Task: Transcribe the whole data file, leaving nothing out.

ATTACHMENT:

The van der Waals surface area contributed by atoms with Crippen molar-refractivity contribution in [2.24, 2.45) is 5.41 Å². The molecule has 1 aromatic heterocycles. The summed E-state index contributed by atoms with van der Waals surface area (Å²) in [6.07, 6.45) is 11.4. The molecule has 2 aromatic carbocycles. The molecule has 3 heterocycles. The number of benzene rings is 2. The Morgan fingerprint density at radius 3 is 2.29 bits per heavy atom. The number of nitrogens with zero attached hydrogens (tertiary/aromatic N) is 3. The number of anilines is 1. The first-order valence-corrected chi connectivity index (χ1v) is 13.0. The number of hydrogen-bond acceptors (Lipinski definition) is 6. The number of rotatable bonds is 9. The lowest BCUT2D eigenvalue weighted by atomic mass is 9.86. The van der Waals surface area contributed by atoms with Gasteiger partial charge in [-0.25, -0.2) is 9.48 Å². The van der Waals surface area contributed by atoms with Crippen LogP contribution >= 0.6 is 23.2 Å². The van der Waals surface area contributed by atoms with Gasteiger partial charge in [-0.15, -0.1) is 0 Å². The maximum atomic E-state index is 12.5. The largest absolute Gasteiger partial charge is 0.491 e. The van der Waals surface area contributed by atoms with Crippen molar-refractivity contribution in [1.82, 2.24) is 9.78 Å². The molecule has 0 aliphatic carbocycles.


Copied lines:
The van der Waals surface area contributed by atoms with Crippen molar-refractivity contribution in [2.24, 2.45) is 5.41 Å². The molecule has 1 aromatic heterocycles. The summed E-state index contributed by atoms with van der Waals surface area (Å²) in [6.07, 6.45) is 11.4. The molecule has 2 aromatic carbocycles. The molecule has 3 heterocycles. The number of benzene rings is 2. The Morgan fingerprint density at radius 3 is 2.29 bits per heavy atom. The number of nitrogens with zero attached hydrogens (tertiary/aromatic N) is 3. The number of anilines is 1. The first-order valence-corrected chi connectivity index (χ1v) is 13.0. The number of hydrogen-bond acceptors (Lipinski definition) is 6. The number of rotatable bonds is 9. The lowest BCUT2D eigenvalue weighted by atomic mass is 9.86. The van der Waals surface area contributed by atoms with Gasteiger partial charge in [-0.25, -0.2) is 9.48 Å². The van der Waals surface area contributed by atoms with Crippen LogP contribution >= 0.6 is 23.2 Å². The van der Waals surface area contributed by atoms with Gasteiger partial charge in [-0.15, -0.1) is 0 Å². The maximum atomic E-state index is 12.5. The largest absolute Gasteiger partial charge is 0.491 e. The van der Waals surface area contributed by atoms with Crippen molar-refractivity contribution in [1.82, 2.24) is 9.78 Å². The molecule has 0 aliphatic carbocycles.